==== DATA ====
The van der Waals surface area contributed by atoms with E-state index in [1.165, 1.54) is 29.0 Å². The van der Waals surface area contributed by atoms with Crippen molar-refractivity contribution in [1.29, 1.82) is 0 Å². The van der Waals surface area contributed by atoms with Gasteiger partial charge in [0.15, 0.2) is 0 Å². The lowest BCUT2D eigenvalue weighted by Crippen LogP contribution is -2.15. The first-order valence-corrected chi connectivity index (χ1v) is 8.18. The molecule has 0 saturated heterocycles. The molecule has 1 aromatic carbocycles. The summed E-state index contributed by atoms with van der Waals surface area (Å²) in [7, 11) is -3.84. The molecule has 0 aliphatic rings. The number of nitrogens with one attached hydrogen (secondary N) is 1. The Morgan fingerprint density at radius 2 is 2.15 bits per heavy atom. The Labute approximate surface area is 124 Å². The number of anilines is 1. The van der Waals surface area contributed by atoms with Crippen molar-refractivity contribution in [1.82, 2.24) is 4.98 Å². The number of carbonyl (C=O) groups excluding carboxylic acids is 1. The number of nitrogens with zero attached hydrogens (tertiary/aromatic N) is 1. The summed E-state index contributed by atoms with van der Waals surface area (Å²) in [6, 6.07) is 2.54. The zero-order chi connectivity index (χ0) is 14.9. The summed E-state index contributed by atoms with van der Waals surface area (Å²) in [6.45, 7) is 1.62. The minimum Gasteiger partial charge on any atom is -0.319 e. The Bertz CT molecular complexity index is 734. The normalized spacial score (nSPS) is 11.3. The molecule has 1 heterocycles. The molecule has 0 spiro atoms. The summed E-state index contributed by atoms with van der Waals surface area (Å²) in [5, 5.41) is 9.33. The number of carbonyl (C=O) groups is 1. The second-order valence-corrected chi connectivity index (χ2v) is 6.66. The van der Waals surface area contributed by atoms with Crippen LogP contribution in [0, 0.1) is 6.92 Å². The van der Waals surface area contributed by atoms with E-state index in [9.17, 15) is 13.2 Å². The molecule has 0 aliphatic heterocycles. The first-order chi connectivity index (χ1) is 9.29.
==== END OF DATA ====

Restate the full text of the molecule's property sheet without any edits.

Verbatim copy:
The van der Waals surface area contributed by atoms with E-state index in [1.165, 1.54) is 29.0 Å². The van der Waals surface area contributed by atoms with Crippen molar-refractivity contribution in [1.29, 1.82) is 0 Å². The van der Waals surface area contributed by atoms with Gasteiger partial charge in [0.15, 0.2) is 0 Å². The lowest BCUT2D eigenvalue weighted by Crippen LogP contribution is -2.15. The first-order valence-corrected chi connectivity index (χ1v) is 8.18. The molecule has 0 saturated heterocycles. The molecule has 1 aromatic carbocycles. The summed E-state index contributed by atoms with van der Waals surface area (Å²) in [7, 11) is -3.84. The molecule has 0 aliphatic rings. The number of nitrogens with one attached hydrogen (secondary N) is 1. The Morgan fingerprint density at radius 2 is 2.15 bits per heavy atom. The Labute approximate surface area is 124 Å². The number of anilines is 1. The van der Waals surface area contributed by atoms with Crippen molar-refractivity contribution in [1.82, 2.24) is 4.98 Å². The number of carbonyl (C=O) groups excluding carboxylic acids is 1. The number of nitrogens with zero attached hydrogens (tertiary/aromatic N) is 1. The summed E-state index contributed by atoms with van der Waals surface area (Å²) in [6, 6.07) is 2.54. The zero-order chi connectivity index (χ0) is 14.9. The summed E-state index contributed by atoms with van der Waals surface area (Å²) in [6.45, 7) is 1.62. The minimum Gasteiger partial charge on any atom is -0.319 e. The Bertz CT molecular complexity index is 734. The normalized spacial score (nSPS) is 11.3. The molecule has 1 heterocycles. The molecule has 0 spiro atoms. The summed E-state index contributed by atoms with van der Waals surface area (Å²) in [5, 5.41) is 9.33. The number of carbonyl (C=O) groups is 1. The second-order valence-corrected chi connectivity index (χ2v) is 6.66. The van der Waals surface area contributed by atoms with Crippen LogP contribution in [0, 0.1) is 6.92 Å². The van der Waals surface area contributed by atoms with E-state index in [9.17, 15) is 13.2 Å². The molecule has 0 aliphatic heterocycles. The first-order chi connectivity index (χ1) is 9.29.